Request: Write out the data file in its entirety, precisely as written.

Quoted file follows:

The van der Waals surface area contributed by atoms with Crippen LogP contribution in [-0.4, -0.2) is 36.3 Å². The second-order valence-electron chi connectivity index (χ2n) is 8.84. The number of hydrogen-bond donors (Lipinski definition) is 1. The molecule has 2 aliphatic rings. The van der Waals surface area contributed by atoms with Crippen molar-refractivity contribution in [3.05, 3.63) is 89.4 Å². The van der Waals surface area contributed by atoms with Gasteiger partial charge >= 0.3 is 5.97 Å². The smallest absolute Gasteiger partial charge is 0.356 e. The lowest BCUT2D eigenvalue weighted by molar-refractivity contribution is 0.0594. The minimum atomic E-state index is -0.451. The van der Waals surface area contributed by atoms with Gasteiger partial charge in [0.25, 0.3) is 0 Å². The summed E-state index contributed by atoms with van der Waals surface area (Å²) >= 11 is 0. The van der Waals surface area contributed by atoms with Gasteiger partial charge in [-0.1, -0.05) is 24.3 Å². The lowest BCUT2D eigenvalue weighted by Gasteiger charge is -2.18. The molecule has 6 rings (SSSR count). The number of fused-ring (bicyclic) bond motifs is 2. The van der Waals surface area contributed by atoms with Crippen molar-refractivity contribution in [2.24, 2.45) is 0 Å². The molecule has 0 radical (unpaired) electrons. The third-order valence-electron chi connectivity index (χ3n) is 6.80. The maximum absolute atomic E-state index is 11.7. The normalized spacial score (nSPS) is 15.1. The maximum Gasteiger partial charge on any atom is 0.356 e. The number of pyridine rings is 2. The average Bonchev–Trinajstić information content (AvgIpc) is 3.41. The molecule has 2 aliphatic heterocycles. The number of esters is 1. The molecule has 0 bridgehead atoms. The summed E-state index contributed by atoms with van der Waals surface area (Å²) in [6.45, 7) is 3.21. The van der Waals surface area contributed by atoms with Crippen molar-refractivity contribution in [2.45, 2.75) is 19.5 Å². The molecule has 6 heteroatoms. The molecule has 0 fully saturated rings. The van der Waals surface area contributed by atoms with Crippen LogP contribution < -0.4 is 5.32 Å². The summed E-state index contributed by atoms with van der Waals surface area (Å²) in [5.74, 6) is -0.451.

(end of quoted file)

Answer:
The van der Waals surface area contributed by atoms with Crippen LogP contribution in [-0.4, -0.2) is 36.3 Å². The second-order valence-electron chi connectivity index (χ2n) is 8.84. The number of hydrogen-bond donors (Lipinski definition) is 1. The molecule has 2 aliphatic rings. The van der Waals surface area contributed by atoms with Crippen molar-refractivity contribution in [3.05, 3.63) is 89.4 Å². The van der Waals surface area contributed by atoms with Gasteiger partial charge >= 0.3 is 5.97 Å². The smallest absolute Gasteiger partial charge is 0.356 e. The lowest BCUT2D eigenvalue weighted by molar-refractivity contribution is 0.0594. The minimum atomic E-state index is -0.451. The van der Waals surface area contributed by atoms with Gasteiger partial charge in [0.25, 0.3) is 0 Å². The summed E-state index contributed by atoms with van der Waals surface area (Å²) >= 11 is 0. The van der Waals surface area contributed by atoms with Gasteiger partial charge in [-0.1, -0.05) is 24.3 Å². The lowest BCUT2D eigenvalue weighted by Gasteiger charge is -2.18. The molecule has 6 rings (SSSR count). The number of fused-ring (bicyclic) bond motifs is 2. The van der Waals surface area contributed by atoms with Crippen molar-refractivity contribution in [2.24, 2.45) is 0 Å². The molecule has 0 radical (unpaired) electrons. The third-order valence-electron chi connectivity index (χ3n) is 6.80. The maximum absolute atomic E-state index is 11.7. The normalized spacial score (nSPS) is 15.1. The maximum Gasteiger partial charge on any atom is 0.356 e. The number of pyridine rings is 2. The average Bonchev–Trinajstić information content (AvgIpc) is 3.41. The molecule has 2 aliphatic heterocycles. The number of esters is 1. The molecule has 0 bridgehead atoms. The summed E-state index contributed by atoms with van der Waals surface area (Å²) in [6.45, 7) is 3.21. The van der Waals surface area contributed by atoms with Crippen molar-refractivity contribution in [2.45, 2.75) is 19.5 Å². The molecule has 6 heteroatoms. The molecule has 0 fully saturated rings. The van der Waals surface area contributed by atoms with Crippen LogP contribution < -0.4 is 5.32 Å². The summed E-state index contributed by atoms with van der Waals surface area (Å²) in [5.74, 6) is -0.451.